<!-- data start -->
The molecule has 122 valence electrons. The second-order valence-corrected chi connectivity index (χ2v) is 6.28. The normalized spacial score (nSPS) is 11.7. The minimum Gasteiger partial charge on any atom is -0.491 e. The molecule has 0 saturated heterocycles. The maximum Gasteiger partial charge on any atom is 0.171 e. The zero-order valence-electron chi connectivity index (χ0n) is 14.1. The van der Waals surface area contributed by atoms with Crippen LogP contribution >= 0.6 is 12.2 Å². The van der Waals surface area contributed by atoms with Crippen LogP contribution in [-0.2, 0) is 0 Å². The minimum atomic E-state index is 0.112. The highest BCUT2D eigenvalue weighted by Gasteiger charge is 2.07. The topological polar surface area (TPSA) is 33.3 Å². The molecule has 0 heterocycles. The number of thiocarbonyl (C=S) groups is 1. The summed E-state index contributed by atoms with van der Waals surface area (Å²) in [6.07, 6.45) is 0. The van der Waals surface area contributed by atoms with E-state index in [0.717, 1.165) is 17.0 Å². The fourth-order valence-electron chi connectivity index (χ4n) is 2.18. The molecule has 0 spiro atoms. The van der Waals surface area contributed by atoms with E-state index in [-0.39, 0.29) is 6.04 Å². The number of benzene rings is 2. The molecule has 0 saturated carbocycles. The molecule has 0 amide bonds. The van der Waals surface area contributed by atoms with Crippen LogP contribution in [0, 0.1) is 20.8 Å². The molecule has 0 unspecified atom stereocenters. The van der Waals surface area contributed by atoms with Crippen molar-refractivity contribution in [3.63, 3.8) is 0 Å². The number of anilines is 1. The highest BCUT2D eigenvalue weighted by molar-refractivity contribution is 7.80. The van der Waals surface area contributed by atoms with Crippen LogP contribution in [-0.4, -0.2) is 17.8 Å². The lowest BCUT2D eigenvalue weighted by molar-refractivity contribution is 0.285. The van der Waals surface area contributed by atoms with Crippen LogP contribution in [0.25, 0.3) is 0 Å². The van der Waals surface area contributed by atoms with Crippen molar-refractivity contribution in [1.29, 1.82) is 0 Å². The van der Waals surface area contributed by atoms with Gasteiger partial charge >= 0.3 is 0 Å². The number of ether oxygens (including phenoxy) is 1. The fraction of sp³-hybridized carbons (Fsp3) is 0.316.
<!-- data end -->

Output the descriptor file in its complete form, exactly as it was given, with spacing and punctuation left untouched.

The molecule has 122 valence electrons. The second-order valence-corrected chi connectivity index (χ2v) is 6.28. The normalized spacial score (nSPS) is 11.7. The minimum Gasteiger partial charge on any atom is -0.491 e. The molecule has 0 saturated heterocycles. The maximum Gasteiger partial charge on any atom is 0.171 e. The zero-order valence-electron chi connectivity index (χ0n) is 14.1. The van der Waals surface area contributed by atoms with Crippen LogP contribution >= 0.6 is 12.2 Å². The van der Waals surface area contributed by atoms with Crippen LogP contribution in [-0.2, 0) is 0 Å². The minimum atomic E-state index is 0.112. The highest BCUT2D eigenvalue weighted by Gasteiger charge is 2.07. The topological polar surface area (TPSA) is 33.3 Å². The molecule has 0 heterocycles. The number of thiocarbonyl (C=S) groups is 1. The summed E-state index contributed by atoms with van der Waals surface area (Å²) in [6.07, 6.45) is 0. The van der Waals surface area contributed by atoms with E-state index in [0.717, 1.165) is 17.0 Å². The fourth-order valence-electron chi connectivity index (χ4n) is 2.18. The molecule has 0 spiro atoms. The van der Waals surface area contributed by atoms with E-state index in [-0.39, 0.29) is 6.04 Å². The number of benzene rings is 2. The molecule has 0 saturated carbocycles. The molecule has 0 amide bonds. The van der Waals surface area contributed by atoms with Crippen LogP contribution in [0, 0.1) is 20.8 Å². The molecule has 0 unspecified atom stereocenters. The van der Waals surface area contributed by atoms with Crippen molar-refractivity contribution in [3.63, 3.8) is 0 Å². The number of anilines is 1. The highest BCUT2D eigenvalue weighted by molar-refractivity contribution is 7.80. The van der Waals surface area contributed by atoms with Crippen LogP contribution in [-0.4, -0.2) is 17.8 Å². The lowest BCUT2D eigenvalue weighted by molar-refractivity contribution is 0.285. The van der Waals surface area contributed by atoms with Crippen LogP contribution in [0.25, 0.3) is 0 Å². The van der Waals surface area contributed by atoms with Crippen molar-refractivity contribution in [1.29, 1.82) is 0 Å². The van der Waals surface area contributed by atoms with Gasteiger partial charge >= 0.3 is 0 Å². The number of ether oxygens (including phenoxy) is 1. The fraction of sp³-hybridized carbons (Fsp3) is 0.316.